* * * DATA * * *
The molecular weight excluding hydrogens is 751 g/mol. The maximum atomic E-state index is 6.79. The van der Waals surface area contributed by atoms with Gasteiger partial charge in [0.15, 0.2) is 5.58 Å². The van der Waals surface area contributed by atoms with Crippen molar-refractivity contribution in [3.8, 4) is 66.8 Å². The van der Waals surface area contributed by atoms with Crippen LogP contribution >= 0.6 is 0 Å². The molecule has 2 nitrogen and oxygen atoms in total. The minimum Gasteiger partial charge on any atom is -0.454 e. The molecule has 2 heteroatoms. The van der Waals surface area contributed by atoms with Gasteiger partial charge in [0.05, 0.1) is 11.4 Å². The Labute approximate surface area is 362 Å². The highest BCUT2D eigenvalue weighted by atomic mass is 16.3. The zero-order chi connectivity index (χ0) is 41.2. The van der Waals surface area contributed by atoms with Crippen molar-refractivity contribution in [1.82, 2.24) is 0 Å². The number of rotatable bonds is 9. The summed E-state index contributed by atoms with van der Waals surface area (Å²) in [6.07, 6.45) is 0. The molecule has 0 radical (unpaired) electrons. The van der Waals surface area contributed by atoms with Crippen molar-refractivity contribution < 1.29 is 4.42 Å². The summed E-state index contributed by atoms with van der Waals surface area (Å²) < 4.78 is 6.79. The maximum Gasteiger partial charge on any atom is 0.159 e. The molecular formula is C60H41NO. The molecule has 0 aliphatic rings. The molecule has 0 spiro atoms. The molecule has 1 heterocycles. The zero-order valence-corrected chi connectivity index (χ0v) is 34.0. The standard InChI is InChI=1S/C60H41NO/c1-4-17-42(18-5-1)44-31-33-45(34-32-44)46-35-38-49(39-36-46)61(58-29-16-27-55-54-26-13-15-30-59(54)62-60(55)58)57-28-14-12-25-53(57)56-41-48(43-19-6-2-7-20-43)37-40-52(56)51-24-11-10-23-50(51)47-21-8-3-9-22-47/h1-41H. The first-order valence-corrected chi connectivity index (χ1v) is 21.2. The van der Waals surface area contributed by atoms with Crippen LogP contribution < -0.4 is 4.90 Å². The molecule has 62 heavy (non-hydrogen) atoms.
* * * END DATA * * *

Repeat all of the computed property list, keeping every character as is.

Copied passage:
The molecular weight excluding hydrogens is 751 g/mol. The maximum atomic E-state index is 6.79. The van der Waals surface area contributed by atoms with Gasteiger partial charge in [0.15, 0.2) is 5.58 Å². The van der Waals surface area contributed by atoms with Crippen molar-refractivity contribution in [3.8, 4) is 66.8 Å². The van der Waals surface area contributed by atoms with Crippen LogP contribution >= 0.6 is 0 Å². The molecule has 2 nitrogen and oxygen atoms in total. The minimum Gasteiger partial charge on any atom is -0.454 e. The molecule has 2 heteroatoms. The van der Waals surface area contributed by atoms with Gasteiger partial charge in [0.05, 0.1) is 11.4 Å². The Labute approximate surface area is 362 Å². The highest BCUT2D eigenvalue weighted by atomic mass is 16.3. The zero-order chi connectivity index (χ0) is 41.2. The van der Waals surface area contributed by atoms with Crippen molar-refractivity contribution in [1.82, 2.24) is 0 Å². The number of rotatable bonds is 9. The summed E-state index contributed by atoms with van der Waals surface area (Å²) in [6.07, 6.45) is 0. The molecule has 0 radical (unpaired) electrons. The van der Waals surface area contributed by atoms with Crippen molar-refractivity contribution < 1.29 is 4.42 Å². The summed E-state index contributed by atoms with van der Waals surface area (Å²) < 4.78 is 6.79. The maximum Gasteiger partial charge on any atom is 0.159 e. The molecular formula is C60H41NO. The molecule has 0 aliphatic rings. The molecule has 0 spiro atoms. The molecule has 1 heterocycles. The zero-order valence-corrected chi connectivity index (χ0v) is 34.0. The standard InChI is InChI=1S/C60H41NO/c1-4-17-42(18-5-1)44-31-33-45(34-32-44)46-35-38-49(39-36-46)61(58-29-16-27-55-54-26-13-15-30-59(54)62-60(55)58)57-28-14-12-25-53(57)56-41-48(43-19-6-2-7-20-43)37-40-52(56)51-24-11-10-23-50(51)47-21-8-3-9-22-47/h1-41H. The first-order valence-corrected chi connectivity index (χ1v) is 21.2. The van der Waals surface area contributed by atoms with Crippen LogP contribution < -0.4 is 4.90 Å². The molecule has 62 heavy (non-hydrogen) atoms.